Sherman Minton was the last of another breed of justice, at least according to a new paper on SSRN by Justin Crowe and Christopher Karpowitz, “Where Have You Gone, Sherman Minton? The Decline of the Short-Term Supreme Court Justice” (http://papers.ssrn.com/sol3/papers.cfm?abstract_id=948813). Crowe and Karpowitz discuss the historical role of “short-term” justices, men who served productively on the court but did not stay for decades. They show that this was a common phenomenon in the 19th and early 20th centuries, but has been rare in the last half-century.
When Sherm Minton left the court in 1956, he likely had little idea that an era was ending. The age of poker-playing lawyer-legislators was over; the court would increasing become the province of law professors, Justice Department staff attorneys and corporate lawyers; all typically rotated through a federal lower court position before being seated on the high court. Where they would sit … and sit … and sit …
Federal judge and former congressman Abner J. Mikva was decrying this tendency in the lower federal bench back in the early 1980s: "Judicial Selection: Casting a Wider Net," 62 Annals Am. Acad. Pol. & Soc. Sci. 125 (1982).
Senator McConnell’s recent campaign ad has once again got me hot under the collar. No, it is not any particular claim he makes (that would be a different blog), but instead something that he has repeated in every commercial since he began ad buys at the beginning of 2008: that he is “only the second Senate leader from Kentucky” (the other being Alben W. Barkley).
Admittedly, this claim is backed up by the Senate Historical Office which dates the history of this title (arbitrarily, I believe) back until 1920 when they declare that the title “leader” was formally applied to the chairmen of the Democratic and Republican caucuses. This clearly neglects the increasing importance of this party office in Senate politics starting at the end of the 19th century and at the same removes three additional Kentuckians from the roll of leaders: John W. Stevenson (1873-77), James B. Beck (1885-90) and Joseph C. S. Blackburn (1906-07). Moreover, this determination ignores what some of these men were actually called by the press: leader.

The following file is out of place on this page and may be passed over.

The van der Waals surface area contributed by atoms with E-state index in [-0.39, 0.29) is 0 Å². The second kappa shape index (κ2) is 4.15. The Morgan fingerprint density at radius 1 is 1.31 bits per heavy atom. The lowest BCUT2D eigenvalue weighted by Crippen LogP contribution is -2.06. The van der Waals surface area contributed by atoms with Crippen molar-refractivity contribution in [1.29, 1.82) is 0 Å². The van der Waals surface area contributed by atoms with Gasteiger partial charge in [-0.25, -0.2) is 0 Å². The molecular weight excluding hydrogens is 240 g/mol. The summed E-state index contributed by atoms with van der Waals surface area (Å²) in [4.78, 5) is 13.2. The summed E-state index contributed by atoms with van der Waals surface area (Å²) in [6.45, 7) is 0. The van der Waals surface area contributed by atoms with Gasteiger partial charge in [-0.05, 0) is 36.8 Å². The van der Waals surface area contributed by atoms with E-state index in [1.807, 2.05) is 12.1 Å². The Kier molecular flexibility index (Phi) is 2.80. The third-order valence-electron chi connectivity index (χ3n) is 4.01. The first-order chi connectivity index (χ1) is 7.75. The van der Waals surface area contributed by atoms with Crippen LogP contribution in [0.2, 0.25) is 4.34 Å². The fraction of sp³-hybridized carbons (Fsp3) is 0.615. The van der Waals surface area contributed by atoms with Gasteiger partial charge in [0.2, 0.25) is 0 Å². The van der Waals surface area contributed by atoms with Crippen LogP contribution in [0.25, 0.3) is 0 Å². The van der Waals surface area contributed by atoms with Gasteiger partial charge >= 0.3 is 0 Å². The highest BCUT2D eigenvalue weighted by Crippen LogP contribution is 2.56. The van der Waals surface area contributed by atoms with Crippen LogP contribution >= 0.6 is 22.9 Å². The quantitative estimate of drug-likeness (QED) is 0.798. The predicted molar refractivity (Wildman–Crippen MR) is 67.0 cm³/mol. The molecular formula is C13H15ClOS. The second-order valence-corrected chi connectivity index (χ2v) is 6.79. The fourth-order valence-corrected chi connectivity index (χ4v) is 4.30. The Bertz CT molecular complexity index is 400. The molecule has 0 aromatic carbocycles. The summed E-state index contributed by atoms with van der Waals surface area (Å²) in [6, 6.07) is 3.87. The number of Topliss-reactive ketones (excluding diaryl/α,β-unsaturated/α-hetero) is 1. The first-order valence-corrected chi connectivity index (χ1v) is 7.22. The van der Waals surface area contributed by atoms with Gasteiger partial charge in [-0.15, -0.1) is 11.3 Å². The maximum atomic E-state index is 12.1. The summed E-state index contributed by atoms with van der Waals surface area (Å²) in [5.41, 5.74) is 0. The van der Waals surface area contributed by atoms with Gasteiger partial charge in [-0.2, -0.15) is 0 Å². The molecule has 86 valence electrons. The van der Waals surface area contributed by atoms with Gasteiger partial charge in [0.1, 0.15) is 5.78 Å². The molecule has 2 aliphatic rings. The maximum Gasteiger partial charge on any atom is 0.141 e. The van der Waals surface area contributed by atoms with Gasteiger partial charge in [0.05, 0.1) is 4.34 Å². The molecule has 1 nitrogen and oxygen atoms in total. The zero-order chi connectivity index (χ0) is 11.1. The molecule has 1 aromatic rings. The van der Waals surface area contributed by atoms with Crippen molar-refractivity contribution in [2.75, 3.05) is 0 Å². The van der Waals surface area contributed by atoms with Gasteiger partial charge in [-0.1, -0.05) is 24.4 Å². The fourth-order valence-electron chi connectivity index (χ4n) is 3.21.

The reason that Senate historians have fixed on the 1920 date is that it is admittedly hard to determine when the caucus chair went from being a mere presiding officer to the chief organizer of the party’s legislative activity. It is fairly clear that former Kentucky governor Stevenson’s role when he held the Democratic Senate caucus chair in the 1870s was to gavel the infrequent meetings to order. However, when Jo Blackburn let loose the leadership reins in 1907, his fellow Democrats prepared to jockey for a position of real power.
Reading through contemporary accounts of the caucus chairmanships of Senators Beck and Blackburn in the free New York Times archive (1851-1923), it is clear to me that McConnell is the fourth, not second Kentucky Senate leader, and that if re-elected he needs to give his other predecessors their due.
Leader Blackburn (with senatorial 'stache):
I read with interest the recent power outage at University of Louisville. Currently I am on exchange at the University of Natal in Pietermaritzburg. I must draft this entry quickly because a scheduled power outage will shut down all electricity at the university for the entire afternoon. Last night the power was out at my residence from 7:30 p.m.-9 p.m. As the University of Louisville struggles during these difficult budget times, I wondered what we would do if our power went out every other day. Some schools in South Africa are actually using coal miner hats with lights to teach the classes! The best estimate is this will continue until 2012.